- Terry Pluto of the Cleveland Plain Dealer writes that the Indians know Trevor Bauer probably isn't ready for the Majors, which is what prompted their late signing of Aaron Harang to serve as depth. Bauer has altered his delivery somewhat and got mixed results in yesterday's game against the Reds.
Tigers starting pitcher Max Scherzer reiterates that he won't negotiate an extension once the season starts, George Sipple of the Detroit Free Press writes. "This can be a major distraction," Scherzer says. "I understand I have a chance to secure my future here with the team. I want that to happen. But at the same time, I’m not going to drag negotiations out into the season." Scherzer would not say whether he and his agent, Scott Boras, are currently negotiating a deal with the Tigers. Here are more notes from the AL Central.
- James Shields of the Royals is heading into his last season before what should be a hefty free-agent payday, Andy McCullough of the Kansas City Star reports. "I’d definitely say he’s a $20 million (per season) guy," says one AL executive. Along with Scherzer and Homer Bailey, Shields will headline the 2014-2015 class of starting pitching. The Royals aren't ruling out extending Shields, but it will be tricky for them to retain him. "If they keep him, it’ll be a bit of a revelation over there," says the executive.
- After a quiet offseason, the Indians seem to be hoping the team can take a step forward with newcomer David Murphy and with better performances from returning players like Asdrubal Cabrera, Nick Swisher and Michael Bourn, Paul Hoynes of the Plain Dealer writes. Hoynes also notes that the Indians have not had contact with Ubaldo Jimenez's agent since last month.
Happy birthday to former Tigers outfielder Chet Lemon, who turns 59 years old today. Lemon, the 22nd overall pick of the 1972 draft, spent his first seven seasons with the White Sox before he was traded to Tigers prior to the 1982 season. "Chet The Jet" went on to be a staple in the Detroit outfield for the next nine seasons, hitting a solid .263/.349/.437 with 142 homers in 1203 games as a Tiger and earning himself a ring as part of the 1984 World Series championship team.
Here's the latest from Motown...
- Miguel Cabrera told reporters (including MLB.com's Jason Beck) that he hasn't talked to his agents about contract extension talks with the Tigers, though the two-time AL MVP isn't concerned given that he still has two years remaining on his current deal.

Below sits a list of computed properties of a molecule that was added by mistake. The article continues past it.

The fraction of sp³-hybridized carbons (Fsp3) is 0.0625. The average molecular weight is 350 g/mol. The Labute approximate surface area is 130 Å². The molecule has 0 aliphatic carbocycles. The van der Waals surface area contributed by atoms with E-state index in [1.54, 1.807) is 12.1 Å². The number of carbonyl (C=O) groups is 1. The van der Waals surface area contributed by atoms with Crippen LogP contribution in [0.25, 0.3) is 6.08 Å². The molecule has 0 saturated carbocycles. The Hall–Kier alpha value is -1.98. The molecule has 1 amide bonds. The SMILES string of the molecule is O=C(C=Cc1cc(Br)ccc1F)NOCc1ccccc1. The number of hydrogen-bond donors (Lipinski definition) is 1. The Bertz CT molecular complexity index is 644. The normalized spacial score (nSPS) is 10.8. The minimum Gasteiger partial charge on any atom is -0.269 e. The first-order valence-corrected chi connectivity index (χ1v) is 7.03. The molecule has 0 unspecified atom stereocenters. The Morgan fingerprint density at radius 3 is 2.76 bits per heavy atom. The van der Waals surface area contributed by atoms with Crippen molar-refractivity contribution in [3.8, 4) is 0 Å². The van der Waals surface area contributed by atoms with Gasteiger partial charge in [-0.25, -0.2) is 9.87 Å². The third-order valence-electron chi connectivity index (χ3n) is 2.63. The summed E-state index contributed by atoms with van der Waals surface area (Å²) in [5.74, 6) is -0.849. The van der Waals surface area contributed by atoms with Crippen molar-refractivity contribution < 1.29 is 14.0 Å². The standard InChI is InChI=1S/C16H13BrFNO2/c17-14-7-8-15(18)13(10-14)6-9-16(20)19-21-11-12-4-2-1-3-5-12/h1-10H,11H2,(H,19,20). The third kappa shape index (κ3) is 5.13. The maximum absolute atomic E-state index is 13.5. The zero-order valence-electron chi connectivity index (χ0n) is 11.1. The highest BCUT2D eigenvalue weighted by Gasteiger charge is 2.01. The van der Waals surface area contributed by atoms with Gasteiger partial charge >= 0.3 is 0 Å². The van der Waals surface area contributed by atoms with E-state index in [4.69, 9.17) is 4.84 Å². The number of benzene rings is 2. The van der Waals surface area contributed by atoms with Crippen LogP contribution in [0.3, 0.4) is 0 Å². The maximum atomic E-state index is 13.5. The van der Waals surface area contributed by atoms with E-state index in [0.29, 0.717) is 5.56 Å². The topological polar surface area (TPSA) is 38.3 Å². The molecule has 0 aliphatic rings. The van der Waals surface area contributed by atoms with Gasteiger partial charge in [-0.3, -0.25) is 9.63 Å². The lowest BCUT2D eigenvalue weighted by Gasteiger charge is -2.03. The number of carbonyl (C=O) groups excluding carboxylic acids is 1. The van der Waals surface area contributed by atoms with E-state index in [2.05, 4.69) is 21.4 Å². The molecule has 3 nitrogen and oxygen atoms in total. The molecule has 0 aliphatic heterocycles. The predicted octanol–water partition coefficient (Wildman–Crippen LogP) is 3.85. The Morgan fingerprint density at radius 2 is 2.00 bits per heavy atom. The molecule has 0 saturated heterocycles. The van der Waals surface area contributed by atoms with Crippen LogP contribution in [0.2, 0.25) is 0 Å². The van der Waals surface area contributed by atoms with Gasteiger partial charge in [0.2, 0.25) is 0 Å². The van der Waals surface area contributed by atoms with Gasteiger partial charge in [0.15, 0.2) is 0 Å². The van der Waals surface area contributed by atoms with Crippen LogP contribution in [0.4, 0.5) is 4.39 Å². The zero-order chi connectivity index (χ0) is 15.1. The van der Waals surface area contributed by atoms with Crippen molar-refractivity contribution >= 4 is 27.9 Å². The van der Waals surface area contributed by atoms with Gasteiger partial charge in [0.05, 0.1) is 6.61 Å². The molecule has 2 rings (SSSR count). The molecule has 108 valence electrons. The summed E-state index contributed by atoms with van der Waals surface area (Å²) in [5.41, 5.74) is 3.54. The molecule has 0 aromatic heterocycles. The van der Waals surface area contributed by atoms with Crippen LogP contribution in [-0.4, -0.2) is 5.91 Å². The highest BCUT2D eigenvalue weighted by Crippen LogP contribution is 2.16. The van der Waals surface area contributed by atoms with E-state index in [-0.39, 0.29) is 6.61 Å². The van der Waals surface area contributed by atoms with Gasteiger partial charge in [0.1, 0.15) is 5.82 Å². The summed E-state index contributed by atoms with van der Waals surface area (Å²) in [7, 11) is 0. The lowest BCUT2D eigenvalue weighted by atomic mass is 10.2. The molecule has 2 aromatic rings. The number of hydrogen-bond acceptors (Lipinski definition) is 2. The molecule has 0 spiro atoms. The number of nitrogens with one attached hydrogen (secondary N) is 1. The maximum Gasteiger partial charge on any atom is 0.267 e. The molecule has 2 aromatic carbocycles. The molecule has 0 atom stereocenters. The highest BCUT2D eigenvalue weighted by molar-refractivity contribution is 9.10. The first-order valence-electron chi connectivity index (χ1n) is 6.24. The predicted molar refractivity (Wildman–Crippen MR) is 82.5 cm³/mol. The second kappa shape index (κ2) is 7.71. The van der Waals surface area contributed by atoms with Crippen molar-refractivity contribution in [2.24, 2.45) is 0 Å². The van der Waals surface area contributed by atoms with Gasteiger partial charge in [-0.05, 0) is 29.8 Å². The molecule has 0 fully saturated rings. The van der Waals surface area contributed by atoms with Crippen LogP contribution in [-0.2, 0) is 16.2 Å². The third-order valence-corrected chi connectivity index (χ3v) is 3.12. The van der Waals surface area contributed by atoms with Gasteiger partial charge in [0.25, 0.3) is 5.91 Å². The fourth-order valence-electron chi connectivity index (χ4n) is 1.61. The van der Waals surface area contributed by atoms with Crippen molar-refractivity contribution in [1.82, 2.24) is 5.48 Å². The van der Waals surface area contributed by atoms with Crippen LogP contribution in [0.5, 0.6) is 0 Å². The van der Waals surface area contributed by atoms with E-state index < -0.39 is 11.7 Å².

- Catcher Ronny Paulino has been suspended for 100 games after testing positive for exogenous testosterone, Major League Baseball announced. Paulino was originally acquired by the Tigers from the Orioles last August and Detroit re-signed the veteran backstop to a minor league deal in November. This is the second PED suspension for Paulino, who was suspended for 50 games spanning the 2010 and 2011 seasons. He last played in the Majors in 2012, appearing in 20 games with Baltimore.
- Justin Verlander isn't planning on talking fellow ace Max Scherzer into remaining with the Tigers once his contract is up. "Max is his own guy....He’s going to make his own decisions, but I don’t think I need to be a recruiter," Verlander told reporters, including Beck. "I think from what he’s been saying, he’s made it loud and clear that that he wants to stay in Detroit....I think what this organization has done has recruited him — not just the players here. I think he enjoys being part of this team." Verlander also discussed such topics as the Tigers' offseason moves and the rise of salaries across baseball during his chat with the media.
Jim Bowden of ESPN and MLB Network Radio spoke with multiple agents and executives over the weekend and got contradictory takes on the reasons for so many top free agents remaining unsigned (ESPN Insider required and recommended). Agents told Bowden that they (and the MLBPA) feel that the heightened media coverage resulting from social networking has damaged players' market values. Reports from media members about how teams value players and whether or not they've made offers to players could be violations of the CBA, those parties told Bowden. Meanwhile, executives said to Bowden that the market is simply full of players with baggage (draft pick compensation, PED usage, inconsistent performance) and added that agents entered the offseason with unnatural expectations for their clients.
Here are just some of the highlights from a jam-packed column from the former Nationals and Reds GM...
- Max Scherzer and Jon Lester are the two most likely candidates from next year's crop of free agent starting pitchers to sign an extension, Bowden writes. Despite the fact that Scherzer is a Scott Boras client (Boras prefers his clients to test the open market), Scherzer seems to want to remain loyal to the Tigers. However, Bowden notes that an extension would still need to be somewhere close to Scherzer's market value, which Bowden pegs at a whopping $196MM over seven years.
- The Red Sox have made a two-year offer to Stephen Drew, one source told Bowden. The value of that reported offer is unclear, as is the date on which it was made.